Separating the two bodies is simple. By pushing the right analog-stick from it’s center resting position, the Ghost Body detaches from the Soft Body and becomes independent. If the right analog-stick returns to it’s resting point for a fraction of a second, the Ghost Body will automatically return to the Soft Body and reattach.
Paints walls by moving the character close to it. Simply paint all the walls to progress through the level.
Notice that you do not need to be right next to the wall. In general, Soft Body’s mechanics tend to err on the side of simplicity and generosity rather than exactness. Players love to speed through painting, but a small painting range means that players occasionally miss a wall or two and have to revisit an area. I have found that giving the player a larger painting range strips away some of this fussiness and allows people (especially younger or inexperienced gamers) to enjoy speeding around levels.
To push the ball on the rail, players need to attain the Ghost Body. With rails, I can map out a path for the player to follow without constraining or limiting player movement. Similar to painting, I designed the rails to be simple. Get close to the ball and the ball goes forward. Take note that the red body is able to split off from the yellow body and push the ball.
A lot of levels in Soft Body consist of multiple layers of geometry. When players finish painting a layer of geometry, that layer will then disappear and a new one will appear. Sometimes, new enemies and turrets will spawn as well.
This level design is the result of many months of iterating and adding to the game’s core mechanics and rules; months of adding objectives, deciding on the abilities of the Soft Body and Ghost Body, color coding objects so that goals were discernable, and tweaking the game’s tutorials and enemies. But even with set rules and tighter mechanics, I felt that there was something missing with the game’s level designs. In short, I felt that there wasn’t much design in the game’s level designs. The early versions of the game would spawn every object at the beginning of a level. This means that longer levels would have hundreds of walls and a lot of enemies. Larger levels were easy to get lost in, and smaller levels were cluttered and restricting player movement. Also, there was a distinct lack of short-term rewards for completing large portions of the stage.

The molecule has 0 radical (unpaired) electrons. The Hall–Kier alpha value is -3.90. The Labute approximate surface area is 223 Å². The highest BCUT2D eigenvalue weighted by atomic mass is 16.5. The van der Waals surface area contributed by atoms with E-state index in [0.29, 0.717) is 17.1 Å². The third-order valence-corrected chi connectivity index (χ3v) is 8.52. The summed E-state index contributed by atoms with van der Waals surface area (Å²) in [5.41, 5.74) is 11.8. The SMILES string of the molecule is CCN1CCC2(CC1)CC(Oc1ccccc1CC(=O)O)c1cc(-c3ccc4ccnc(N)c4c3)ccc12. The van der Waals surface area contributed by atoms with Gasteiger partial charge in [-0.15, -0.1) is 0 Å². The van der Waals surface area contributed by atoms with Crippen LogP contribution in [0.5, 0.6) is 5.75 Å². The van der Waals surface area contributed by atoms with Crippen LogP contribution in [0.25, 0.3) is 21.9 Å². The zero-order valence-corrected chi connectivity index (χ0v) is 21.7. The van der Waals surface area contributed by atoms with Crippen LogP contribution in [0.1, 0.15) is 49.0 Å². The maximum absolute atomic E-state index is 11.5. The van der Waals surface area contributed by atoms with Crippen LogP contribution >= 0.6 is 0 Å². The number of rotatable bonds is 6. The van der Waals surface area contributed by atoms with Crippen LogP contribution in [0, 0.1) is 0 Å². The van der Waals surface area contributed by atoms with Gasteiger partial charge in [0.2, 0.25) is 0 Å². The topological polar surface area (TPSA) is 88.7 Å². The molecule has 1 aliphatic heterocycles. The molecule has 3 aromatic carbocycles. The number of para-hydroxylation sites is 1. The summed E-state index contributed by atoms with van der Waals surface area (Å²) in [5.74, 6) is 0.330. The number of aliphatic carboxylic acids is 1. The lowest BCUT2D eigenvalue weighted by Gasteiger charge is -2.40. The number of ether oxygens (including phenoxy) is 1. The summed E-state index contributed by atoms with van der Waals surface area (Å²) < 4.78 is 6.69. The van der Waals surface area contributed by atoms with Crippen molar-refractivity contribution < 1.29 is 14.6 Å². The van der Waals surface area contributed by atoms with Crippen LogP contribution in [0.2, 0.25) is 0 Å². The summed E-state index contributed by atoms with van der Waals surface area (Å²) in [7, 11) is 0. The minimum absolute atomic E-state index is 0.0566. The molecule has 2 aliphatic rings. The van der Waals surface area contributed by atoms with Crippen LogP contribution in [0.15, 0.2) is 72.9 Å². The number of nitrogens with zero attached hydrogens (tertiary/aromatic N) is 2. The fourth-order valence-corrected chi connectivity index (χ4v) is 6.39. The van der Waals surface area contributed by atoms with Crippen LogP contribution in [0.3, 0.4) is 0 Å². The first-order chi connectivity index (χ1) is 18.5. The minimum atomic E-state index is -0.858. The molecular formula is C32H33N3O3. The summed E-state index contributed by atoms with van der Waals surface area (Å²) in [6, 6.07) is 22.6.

With a layered approach to level design, I am able to solve so many game design problems. It feels like an enormous victory: 1) levels can be longer without being cluttered or too big 2) it gives longer levels clear objectives and small victories 3) it is easier to carefully tune the difficulty throughout a level 4) levels are capable of more expressive, personal touches like surprises (e.g., trapping the player in a small walled-in space).
The original prototype Soft Body was developed with a laissez-faire attitude toward creative vision. Instead of working towards a complex, specific vision for a game (which, in my experience is always compromised and reconfigured), I made a simple prototype and allowed my less conscious tastes a chance to help develop the game for me. By disregarding the end-goal, I was able to shift my attention to what I believe are the more essential parts of a good (action) game, the moment-to-moment interactions or the game’s “feel.” As the game’s structure became more concrete, I was able to shift toward a more analytical approach in my level designs and tutorials.
Throughout development, the game’s music and sound design has been a source for inspiration and guided me through the murkiness of the game’s undetermined aspects. In my next post, I will dive deep into Soft Body’s sound design and how it is helping me to structure the game’s small and large-scale designs.
Soft Body is slated to be released on the Playstation 4, Playstation Vita, and Steam next summer. For more information, you can follow me on Twitter @godzekesatan and check out the game’s website, www.softbodygame.com